"She goes out of her way to do home services. There was a time that a little boy needed to go to Bakersfield because he needed a follow-up for a broken arm. That's the biggest issue out here, transportation," Yepez said. "Sister Quinn realized the problem and drove him to Bakersfield."

Many Cuyama Valley residents feel like poor forgotten stepchildren of rich Santa Barbara County, with organizations like Head Start, county mental health services and others made available only recently through cooperation of Catholic Charities and government agencies.

Quinn joined the Sisters of St. Joseph when she was just 18, after growing up in San Francisco. Most of her career has been as a teacher or school administrator at places including St. Bernard's in Playa del Rey, Bishop Montgomery High School in Torrance and St. Mary's Academy in Inglewood.

After taking a year off from teaching to drive retired nuns to their doctors' appointments and to enjoy painting classes, Quinn saw a posting in the Sisters of St. Joseph newsletter for the Cuyama Valley job. She describes getting the same call from God that she felt back when she first decided to become a nun.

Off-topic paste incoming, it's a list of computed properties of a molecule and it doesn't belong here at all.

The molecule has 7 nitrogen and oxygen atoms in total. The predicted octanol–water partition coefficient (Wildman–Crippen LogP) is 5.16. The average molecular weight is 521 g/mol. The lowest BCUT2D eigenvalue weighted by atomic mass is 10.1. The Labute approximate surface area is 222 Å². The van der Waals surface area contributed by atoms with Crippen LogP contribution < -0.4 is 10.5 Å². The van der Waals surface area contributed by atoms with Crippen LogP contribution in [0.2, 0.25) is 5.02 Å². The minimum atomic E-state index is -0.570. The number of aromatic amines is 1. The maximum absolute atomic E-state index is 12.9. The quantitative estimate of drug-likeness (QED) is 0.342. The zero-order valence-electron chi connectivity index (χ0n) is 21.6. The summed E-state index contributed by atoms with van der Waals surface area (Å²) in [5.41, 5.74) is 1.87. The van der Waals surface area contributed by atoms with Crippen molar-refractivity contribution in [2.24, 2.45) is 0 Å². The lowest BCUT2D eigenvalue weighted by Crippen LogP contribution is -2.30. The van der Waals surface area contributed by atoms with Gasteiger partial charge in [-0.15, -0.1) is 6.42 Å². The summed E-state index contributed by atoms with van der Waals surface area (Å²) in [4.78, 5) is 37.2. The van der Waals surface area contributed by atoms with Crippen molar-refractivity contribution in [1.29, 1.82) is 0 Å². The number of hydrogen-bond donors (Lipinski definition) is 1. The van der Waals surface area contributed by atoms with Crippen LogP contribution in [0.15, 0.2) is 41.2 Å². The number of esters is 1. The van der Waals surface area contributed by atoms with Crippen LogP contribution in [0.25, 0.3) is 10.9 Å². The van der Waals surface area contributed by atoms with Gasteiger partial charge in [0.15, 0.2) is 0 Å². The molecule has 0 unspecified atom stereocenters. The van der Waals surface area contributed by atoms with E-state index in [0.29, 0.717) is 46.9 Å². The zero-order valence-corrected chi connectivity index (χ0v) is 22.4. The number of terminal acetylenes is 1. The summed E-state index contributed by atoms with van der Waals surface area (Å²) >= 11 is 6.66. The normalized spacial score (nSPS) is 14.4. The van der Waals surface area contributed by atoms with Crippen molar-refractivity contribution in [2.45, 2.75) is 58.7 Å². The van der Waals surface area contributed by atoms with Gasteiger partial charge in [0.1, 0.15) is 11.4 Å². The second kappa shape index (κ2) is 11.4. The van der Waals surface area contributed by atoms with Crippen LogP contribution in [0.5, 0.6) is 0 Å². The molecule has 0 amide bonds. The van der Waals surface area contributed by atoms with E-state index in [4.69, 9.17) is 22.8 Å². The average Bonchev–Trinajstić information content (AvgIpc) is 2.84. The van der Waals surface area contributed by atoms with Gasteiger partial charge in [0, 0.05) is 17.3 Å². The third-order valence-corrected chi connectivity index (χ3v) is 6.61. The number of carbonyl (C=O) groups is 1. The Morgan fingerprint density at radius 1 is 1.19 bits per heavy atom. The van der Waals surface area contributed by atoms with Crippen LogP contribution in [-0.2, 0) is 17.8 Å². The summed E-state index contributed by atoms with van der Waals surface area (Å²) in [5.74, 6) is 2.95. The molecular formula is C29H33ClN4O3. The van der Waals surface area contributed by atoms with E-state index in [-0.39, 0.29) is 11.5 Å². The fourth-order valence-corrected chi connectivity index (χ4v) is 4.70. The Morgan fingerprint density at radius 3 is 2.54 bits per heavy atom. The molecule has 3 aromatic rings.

"I've never been anywhere this rural before, though," Quinn said. "I'm a city girl. People say I'm from the Bay Area. I'm from San Francisco."

The archdiocese believes there are as many as 200 Catholic families in the valley, though Quinn has met only 75 at the weekly Masses. Like the mission of any good parish priest, hers now is to bring in the rest of the faithful.

"I try to go out, at the very least, one day a week, sometimes more, and stop in as many houses as I can," she said. "I'm going to have little cardboard signs made up in Spanish that I can leave when people aren't in. I think there are more Catholics here."

Bishop Thomas Curry, leader of the Santa Barbara pastoral region, one of five in the archdiocese, believes that Quinn's background in education is perfect for his smallest parish.

"We're delighted to have her," Curry said. "I think, because of the remoteness of the place, it's hard to get a stable administration there. Like any diocesan employee, she'll get a new contract each year. But I hope to see her there for many years to come."

Copyright 2000 Los Angeles Times